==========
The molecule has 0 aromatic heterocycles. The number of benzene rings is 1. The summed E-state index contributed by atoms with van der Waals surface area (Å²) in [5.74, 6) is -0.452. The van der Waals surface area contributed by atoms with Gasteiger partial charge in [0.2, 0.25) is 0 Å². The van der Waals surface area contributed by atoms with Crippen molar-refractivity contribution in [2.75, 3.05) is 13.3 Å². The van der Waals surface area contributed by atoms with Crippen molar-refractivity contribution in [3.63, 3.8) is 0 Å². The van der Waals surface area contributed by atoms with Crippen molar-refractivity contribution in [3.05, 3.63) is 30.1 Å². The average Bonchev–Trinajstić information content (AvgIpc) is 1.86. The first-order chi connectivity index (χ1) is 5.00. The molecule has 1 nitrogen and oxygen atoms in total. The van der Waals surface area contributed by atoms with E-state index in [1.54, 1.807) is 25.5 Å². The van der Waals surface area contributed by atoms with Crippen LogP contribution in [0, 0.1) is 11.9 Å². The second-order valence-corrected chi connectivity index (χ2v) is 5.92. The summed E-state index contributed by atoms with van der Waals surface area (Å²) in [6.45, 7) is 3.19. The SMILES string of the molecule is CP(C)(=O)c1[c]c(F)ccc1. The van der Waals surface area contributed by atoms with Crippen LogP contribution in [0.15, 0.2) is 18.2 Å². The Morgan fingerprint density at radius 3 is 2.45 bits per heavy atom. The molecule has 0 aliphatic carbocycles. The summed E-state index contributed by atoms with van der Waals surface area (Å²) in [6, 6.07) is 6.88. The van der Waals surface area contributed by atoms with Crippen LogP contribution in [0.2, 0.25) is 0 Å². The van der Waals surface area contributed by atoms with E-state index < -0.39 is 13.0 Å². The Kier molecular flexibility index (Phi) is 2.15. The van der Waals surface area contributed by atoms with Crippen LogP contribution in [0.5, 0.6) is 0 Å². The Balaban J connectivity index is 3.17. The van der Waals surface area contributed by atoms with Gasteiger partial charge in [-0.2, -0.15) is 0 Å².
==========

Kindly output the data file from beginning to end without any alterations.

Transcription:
The molecule has 0 aromatic heterocycles. The number of benzene rings is 1. The summed E-state index contributed by atoms with van der Waals surface area (Å²) in [5.74, 6) is -0.452. The van der Waals surface area contributed by atoms with Gasteiger partial charge in [0.2, 0.25) is 0 Å². The van der Waals surface area contributed by atoms with Crippen molar-refractivity contribution in [2.75, 3.05) is 13.3 Å². The van der Waals surface area contributed by atoms with Crippen molar-refractivity contribution in [3.63, 3.8) is 0 Å². The van der Waals surface area contributed by atoms with Crippen molar-refractivity contribution in [3.05, 3.63) is 30.1 Å². The average Bonchev–Trinajstić information content (AvgIpc) is 1.86. The first-order chi connectivity index (χ1) is 5.00. The molecule has 1 nitrogen and oxygen atoms in total. The van der Waals surface area contributed by atoms with E-state index in [1.54, 1.807) is 25.5 Å². The van der Waals surface area contributed by atoms with Crippen LogP contribution in [0, 0.1) is 11.9 Å². The second-order valence-corrected chi connectivity index (χ2v) is 5.92. The summed E-state index contributed by atoms with van der Waals surface area (Å²) in [6.45, 7) is 3.19. The SMILES string of the molecule is CP(C)(=O)c1[c]c(F)ccc1. The van der Waals surface area contributed by atoms with Crippen LogP contribution in [0.15, 0.2) is 18.2 Å². The Morgan fingerprint density at radius 3 is 2.45 bits per heavy atom. The molecule has 0 aliphatic carbocycles. The summed E-state index contributed by atoms with van der Waals surface area (Å²) in [6, 6.07) is 6.88. The van der Waals surface area contributed by atoms with Crippen LogP contribution in [0.2, 0.25) is 0 Å². The van der Waals surface area contributed by atoms with E-state index < -0.39 is 13.0 Å². The Kier molecular flexibility index (Phi) is 2.15. The van der Waals surface area contributed by atoms with Crippen LogP contribution in [0.5, 0.6) is 0 Å². The Balaban J connectivity index is 3.17. The van der Waals surface area contributed by atoms with Gasteiger partial charge in [-0.2, -0.15) is 0 Å².